The Jewish organizational leader said to be detained on a Turkish sex yacht denied being arrested in the breakup of an alleged prostitution ring aboard the boat.
A spokesman for Alexander Mashkevich, head of the Euro-Asian Jewish Congress, said Mashkevich was neither charged nor arrested in the incident, when several businessmen and young women were detained aboard a Turkish yacht in late September. The boat allegedly was rented out regularly as part of a sex-trade scheme in which passengers would pay several thousand dollars for a night of sexual escapades aboard the yacht, which once belonged to Mustafa Kemal Ataturk, the founder of modern Turkey.
The spokesman, Roman Spektor, said it is not clear whether or not Mashkevich was even aboard the yacht in question. Mashkevich could not be reached for comment.
“There was nothing criminal and nothing immoral,” Spektor told JTA. “Investigators did not even open a case against Mr. Mashkevich.”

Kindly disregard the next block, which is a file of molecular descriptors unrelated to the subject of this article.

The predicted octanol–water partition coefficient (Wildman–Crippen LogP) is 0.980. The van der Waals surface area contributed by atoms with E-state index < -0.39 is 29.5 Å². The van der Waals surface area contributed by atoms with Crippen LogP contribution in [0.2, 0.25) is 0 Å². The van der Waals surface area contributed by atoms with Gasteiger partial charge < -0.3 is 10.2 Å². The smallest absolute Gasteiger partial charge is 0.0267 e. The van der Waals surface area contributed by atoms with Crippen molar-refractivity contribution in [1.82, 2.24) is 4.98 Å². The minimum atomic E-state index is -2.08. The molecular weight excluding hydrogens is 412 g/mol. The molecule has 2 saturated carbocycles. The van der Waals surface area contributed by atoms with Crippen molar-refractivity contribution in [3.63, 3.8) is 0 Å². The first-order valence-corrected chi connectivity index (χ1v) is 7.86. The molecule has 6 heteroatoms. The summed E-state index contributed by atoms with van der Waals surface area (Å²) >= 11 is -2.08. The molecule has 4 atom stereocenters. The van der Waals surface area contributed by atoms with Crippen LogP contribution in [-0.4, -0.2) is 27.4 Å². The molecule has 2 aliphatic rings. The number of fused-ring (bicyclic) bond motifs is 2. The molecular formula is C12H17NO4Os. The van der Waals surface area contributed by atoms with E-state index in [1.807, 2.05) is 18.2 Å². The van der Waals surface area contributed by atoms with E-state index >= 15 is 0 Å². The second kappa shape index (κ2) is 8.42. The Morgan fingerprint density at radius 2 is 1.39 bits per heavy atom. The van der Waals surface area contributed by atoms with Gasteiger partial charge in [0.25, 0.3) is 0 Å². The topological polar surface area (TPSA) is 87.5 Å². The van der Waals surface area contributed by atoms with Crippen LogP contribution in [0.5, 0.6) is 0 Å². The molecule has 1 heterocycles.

Turkish authorities were quoted on the Israeli news website Ynet as saying that they have documents proving Mashkevitch paid up front to rent the yacht for five days and that the prostitutes were aboard.
Spektor said he sees a conspiracy behind the allegations. The rumors of Mashkevitc’s involvement, he said, were evidence of a well-managed and planned campaign in order to ruin the reputation of Mashkevich, a billionaire philanthropist who holds Israeli and Kazakh citizenship.
The Euro-Asian Jewish Congress, a branch of the World Jewish Congress, put out a statement saying that the Turkish government is encouraging the publication of “deceitful gossip” in “unreliable Turkish mass media,” possibly as part of a wider anti-Israeli campaign.
The statement from the Euro-Asian Jewish Congress said that Mashkevich was on a “business cruise on a yacht with several friends and colleagues” when “the boat was routinely checked by the Coast Guard.”
Mashkevich was never implicated in wrongdoing, and claims to the contrary are “false and provocational,” the statement said.
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